Teacher education programs must prepare educators how to help ELLs develop both linguistic and content knowledge. Each area builds off the other, cyclically:

  • As ELLs become more adept with social language, they’re able to ask and answer questions and participate in more classroom activities, which then increase their ability to learn the core content.
  • As ELLs learn more content knowledge and increase their academic language skills, they’re more able to engage socially with classmates, given that common understanding.

Connecting research to teaching practice

Luckily, research on teaching English language learners has grown exponentially in recent decades. Some highlights that teachers can put into action in order to help the ELLs in their K-12 classrooms:

Take an informal survey

Be aware of the ELLs in your classroom and each student’s unique needs, strengths, and weaknesses. Take an informal survey, communicate more with parents/caregivers, get crucial information from administrators, and study material provided by the school district regarding the ELL population.

Get to know your students personally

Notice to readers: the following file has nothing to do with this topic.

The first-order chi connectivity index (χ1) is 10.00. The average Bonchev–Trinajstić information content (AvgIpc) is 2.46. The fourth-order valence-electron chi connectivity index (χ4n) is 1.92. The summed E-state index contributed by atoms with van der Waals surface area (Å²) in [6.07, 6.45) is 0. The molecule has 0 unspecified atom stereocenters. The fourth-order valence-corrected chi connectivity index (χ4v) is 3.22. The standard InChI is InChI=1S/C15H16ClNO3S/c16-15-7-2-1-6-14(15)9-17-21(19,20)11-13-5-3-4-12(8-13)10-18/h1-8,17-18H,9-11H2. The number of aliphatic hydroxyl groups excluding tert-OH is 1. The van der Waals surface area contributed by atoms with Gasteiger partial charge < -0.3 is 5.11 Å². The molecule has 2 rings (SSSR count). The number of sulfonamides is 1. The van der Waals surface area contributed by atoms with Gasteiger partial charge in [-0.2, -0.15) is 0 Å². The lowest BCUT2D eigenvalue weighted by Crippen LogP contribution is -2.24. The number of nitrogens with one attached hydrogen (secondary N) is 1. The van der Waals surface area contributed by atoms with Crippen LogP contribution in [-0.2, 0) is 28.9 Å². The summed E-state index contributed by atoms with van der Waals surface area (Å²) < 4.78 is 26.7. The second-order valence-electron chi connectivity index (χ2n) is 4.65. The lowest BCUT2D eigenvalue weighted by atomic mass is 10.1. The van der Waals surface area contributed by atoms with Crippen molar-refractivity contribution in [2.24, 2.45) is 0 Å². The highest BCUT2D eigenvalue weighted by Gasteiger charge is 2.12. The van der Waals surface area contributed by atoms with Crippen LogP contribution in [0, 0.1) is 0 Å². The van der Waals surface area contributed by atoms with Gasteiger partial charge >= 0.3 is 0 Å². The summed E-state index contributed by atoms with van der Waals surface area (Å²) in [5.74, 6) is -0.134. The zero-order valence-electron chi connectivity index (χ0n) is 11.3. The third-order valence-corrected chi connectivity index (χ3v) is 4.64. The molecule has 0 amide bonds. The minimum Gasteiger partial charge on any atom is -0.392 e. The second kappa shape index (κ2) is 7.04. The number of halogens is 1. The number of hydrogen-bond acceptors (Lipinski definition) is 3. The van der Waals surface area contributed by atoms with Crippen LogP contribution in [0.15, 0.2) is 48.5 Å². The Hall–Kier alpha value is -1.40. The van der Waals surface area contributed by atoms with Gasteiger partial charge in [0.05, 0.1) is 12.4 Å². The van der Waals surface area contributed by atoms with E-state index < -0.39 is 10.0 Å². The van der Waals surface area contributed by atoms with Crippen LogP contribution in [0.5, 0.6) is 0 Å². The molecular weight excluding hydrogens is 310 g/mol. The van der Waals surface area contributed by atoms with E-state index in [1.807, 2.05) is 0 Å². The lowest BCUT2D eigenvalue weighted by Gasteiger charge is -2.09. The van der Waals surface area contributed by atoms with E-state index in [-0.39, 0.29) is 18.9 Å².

Take the time to get to know each student as an individual.

Be culturally sensitive

Keep cultural sensitivity and awareness in mind while making curricular, instructional, and assessment decisions.

Be flexible

Be flexible and willing to make appropriate modifications based on the specific needs of the ELL.

Stay focused on task-based learning

Align teaching practices with research-based theoretical viewpoints on language acquisition. For example, placing too strong of an emphasis on the correction of language errors can do more harm than good. Instead, focus on task-based and project-based learning to strengthen the ELL’s content and language knowledge while increasing their interactions with peers.

Understand the types of language

Understand the two specific types of language and the ways they are interconnected.

  • Basic Interpersonal Communication Skills (BICS) is the casual language that is used socially, such as with peers. BICS is developed through encouraging social interaction, such as on the playground, in sports, and in other activities.